5. Investor Influence – Under a convertible debt arrangement, incoming capital providers do not receive influence over management decision making. Unlike preferred stockholders, convertible debt holders do not receive a board seat and management does not need bondholder approval for key decisions.

What are the key provisions within a convertible stock arrangement?

  • Conversion Discount – A conversion discount allows convertible debt shareholders to convert the debt into equity shares at a reduced price (“discount”) compared to the incoming investors in the subsequent funding round. The discount rewards seed investors for the additional investment risk related to the earlier timing of their investment.
  • Valuation Cap – A valuation cap establishes a maximum initial value for the startup when determining the conversion rate from debt to equity. The cap ensures that convertible debtholders will convert to equity shares at a lower purchase price than the incoming investors.

Note that a convertible debt agreement can have both, either, or none of the two features described above. If both features are included, the agreement usually allows debtholders to convert at whichever price is lower to give the debtholders a better deal.


Preferred stock and convertible debt agreements are the foundational agreements that startup investors use to structure their investments. Each structure has pros and cons, and both are commonly used in seed financing. The terms of the arrangement, your startup’s needs, and the preferences of your potential investors should ultimately guide your decision as to the best form of financing for your company.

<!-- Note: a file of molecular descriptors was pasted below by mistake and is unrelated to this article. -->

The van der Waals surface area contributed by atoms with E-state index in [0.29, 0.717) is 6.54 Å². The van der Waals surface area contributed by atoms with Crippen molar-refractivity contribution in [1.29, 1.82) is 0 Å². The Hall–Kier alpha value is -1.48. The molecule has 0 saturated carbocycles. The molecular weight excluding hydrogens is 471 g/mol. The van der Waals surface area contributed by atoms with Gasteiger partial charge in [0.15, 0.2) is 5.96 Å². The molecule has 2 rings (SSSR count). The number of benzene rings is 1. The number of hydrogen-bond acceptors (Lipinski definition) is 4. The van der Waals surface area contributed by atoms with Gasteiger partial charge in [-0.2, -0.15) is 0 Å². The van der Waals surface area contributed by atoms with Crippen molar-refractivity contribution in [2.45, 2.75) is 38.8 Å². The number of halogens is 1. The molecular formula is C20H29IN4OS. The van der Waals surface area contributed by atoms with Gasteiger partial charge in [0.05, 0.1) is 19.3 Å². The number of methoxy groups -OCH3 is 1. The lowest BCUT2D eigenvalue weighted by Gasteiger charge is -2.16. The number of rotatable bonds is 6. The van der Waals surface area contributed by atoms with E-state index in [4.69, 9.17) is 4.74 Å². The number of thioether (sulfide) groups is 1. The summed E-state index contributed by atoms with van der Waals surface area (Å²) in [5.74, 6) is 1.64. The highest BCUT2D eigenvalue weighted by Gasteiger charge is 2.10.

Summary Table

Resources Consulted

  1. Seniority – Seniority refers to the order of repayment to investors and lenders in the event of a sale or liquidation. The more senior the position, the higher the investor will be in the liquidation order. For example, proceeds from a liquidation are first distributed to debtholders (highest seniority), then to preferred shareholders (middle seniority), and finally to common stockholders (least seniority).
  2. Pre-money valuation – The startup’s valuation before considering the new funding round.va
  3. Stock option pool – A portion of the equity reserved for employee stock option programs.
  4. Voting rights – Common stockholders receive the right to vote on important matters of corporate policy including the election of individuals to the board of directors and the issuance of additional shares of stock. Preferred shareholders at startups usually receive these voting rights as well.
  5. Lead investor – The investor who negotiates the price and terms of an equity round. The lead investor often contributes more capital than the other investors participating in the round.
  6. Capitalization (cap) table – The cap table shows the ownership stakes of each investor in the company.